‘The day I almost died three times’
None of us know exactly when we will die and most people are blissfully ignorant about how they will shuffle off this mortal coil.
A bit over two months ago, NSW Transport Minister Andrew Constance thought he had found the answers to both.
New Year's Eve morning, 2019 and in an inferno.
The repercussions of the shock are still revealing themselves to Constance.
Daily life is hard.
The funerals are over, the blackened grass has turned neon green after a deluge finally extinguished the fires which had taunted the south coast for months and visitors are starting to trickle back but seared in Constance's memory is the day he nearly died.
Not just once but he recounts three times he thought his number was up.
The first, as he stepped outside his Malua Bay home into a hellfire.
The beige weatherboard country-style house with white windows sits on the side of a ridge overlooking a grass paddock, an overgrown creek below. When a blast of superheated air followed by towering flames galloped through the creek on New Year's Eve morning, the state's transport minister was in the firing line.
For hours he had emptied 5000L of water on the house walls and grass surrounds thinking he could stay and defend. The ground around the perimeter became "like walking into a sponge."
He told The Daily Telegraph's new podcast Mates Under Fire, which documents the fight for survival in and around Malua Bay on New Year's Eve, the growing inferno first showed itself via a crackle in the distance, "like twigs burning." Constance recalls the animals "were behaving weirdly … the roos, the wallabies, they were all fairly highly agitated."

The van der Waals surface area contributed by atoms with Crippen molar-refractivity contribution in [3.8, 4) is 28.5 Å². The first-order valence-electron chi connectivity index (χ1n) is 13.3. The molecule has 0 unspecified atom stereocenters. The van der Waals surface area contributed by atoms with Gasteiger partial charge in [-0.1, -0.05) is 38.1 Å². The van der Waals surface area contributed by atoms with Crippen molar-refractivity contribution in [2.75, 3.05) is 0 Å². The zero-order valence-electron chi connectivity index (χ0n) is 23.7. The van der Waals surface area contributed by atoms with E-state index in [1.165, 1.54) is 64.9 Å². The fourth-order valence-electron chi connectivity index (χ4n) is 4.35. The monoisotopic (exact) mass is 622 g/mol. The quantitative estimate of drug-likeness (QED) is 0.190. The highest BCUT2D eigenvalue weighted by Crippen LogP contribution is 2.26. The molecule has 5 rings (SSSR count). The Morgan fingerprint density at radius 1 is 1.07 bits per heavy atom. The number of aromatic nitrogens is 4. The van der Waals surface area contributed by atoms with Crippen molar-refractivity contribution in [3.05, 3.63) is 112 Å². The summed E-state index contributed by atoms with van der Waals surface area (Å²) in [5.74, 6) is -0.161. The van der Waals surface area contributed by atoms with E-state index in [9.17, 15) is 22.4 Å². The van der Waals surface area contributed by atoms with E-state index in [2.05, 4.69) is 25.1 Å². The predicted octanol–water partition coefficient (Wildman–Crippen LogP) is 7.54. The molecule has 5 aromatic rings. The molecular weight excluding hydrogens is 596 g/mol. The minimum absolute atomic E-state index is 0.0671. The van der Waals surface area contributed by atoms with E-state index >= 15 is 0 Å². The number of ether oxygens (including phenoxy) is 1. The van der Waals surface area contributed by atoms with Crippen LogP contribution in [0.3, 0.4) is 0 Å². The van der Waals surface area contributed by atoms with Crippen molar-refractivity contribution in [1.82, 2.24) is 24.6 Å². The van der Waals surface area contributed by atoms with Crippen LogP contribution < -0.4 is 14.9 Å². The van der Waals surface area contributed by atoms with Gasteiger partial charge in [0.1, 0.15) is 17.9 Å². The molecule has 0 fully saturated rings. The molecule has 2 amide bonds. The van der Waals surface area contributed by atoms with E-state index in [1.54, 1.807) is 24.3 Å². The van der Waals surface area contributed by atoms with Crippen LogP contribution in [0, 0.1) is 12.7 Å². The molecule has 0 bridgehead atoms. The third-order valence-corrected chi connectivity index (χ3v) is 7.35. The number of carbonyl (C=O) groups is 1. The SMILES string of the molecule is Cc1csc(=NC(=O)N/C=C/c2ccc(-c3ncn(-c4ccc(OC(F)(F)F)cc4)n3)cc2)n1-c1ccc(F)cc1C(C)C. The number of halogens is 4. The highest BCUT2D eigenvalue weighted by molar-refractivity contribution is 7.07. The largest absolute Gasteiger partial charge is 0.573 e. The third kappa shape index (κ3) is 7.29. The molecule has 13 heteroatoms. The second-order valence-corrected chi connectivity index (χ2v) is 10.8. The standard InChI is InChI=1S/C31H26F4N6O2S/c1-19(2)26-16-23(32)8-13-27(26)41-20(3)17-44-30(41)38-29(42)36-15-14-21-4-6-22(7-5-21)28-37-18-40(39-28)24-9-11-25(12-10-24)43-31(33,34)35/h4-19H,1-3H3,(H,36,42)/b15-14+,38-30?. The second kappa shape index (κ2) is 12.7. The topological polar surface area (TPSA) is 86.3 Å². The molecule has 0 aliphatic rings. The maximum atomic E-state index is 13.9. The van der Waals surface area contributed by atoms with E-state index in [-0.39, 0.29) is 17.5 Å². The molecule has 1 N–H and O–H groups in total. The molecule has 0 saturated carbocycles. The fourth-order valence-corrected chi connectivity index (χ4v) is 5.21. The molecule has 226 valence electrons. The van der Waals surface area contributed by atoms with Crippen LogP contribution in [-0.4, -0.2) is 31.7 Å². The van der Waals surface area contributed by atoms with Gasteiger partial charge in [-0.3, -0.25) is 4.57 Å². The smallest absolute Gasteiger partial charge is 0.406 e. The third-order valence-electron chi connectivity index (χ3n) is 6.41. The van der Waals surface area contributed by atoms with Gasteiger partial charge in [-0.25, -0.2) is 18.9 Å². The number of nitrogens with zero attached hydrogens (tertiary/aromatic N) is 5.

"The Fires Near Me app showed this awful finger sort of stretch off what became known as the Clyde Mountain Fire but had been known as the Currowan fire for weeks and it was just sort of this awful finger pointing at this blue dot and the blue dot was where I was standing," he says.
I felt incredibly lonely
By the time the wall of flames arrived in Constance's normally sleepy lane in the pretty tree-lined hills behind stunning Malua Bay it was roaring like a jet engine.
Constance is tormented by the loneliness. It was mid-morning, he had been up battling fires at his home and also that of his parents-in-law almost 30km away at Nelligen since 3.30am.
The phone towers were gone so there was no way to ring his wife Jen and her children, who were sheltering on the waterfront at Batehaven just to the north.
In typical circumstances it would be a quick 15-minute drive to reunite.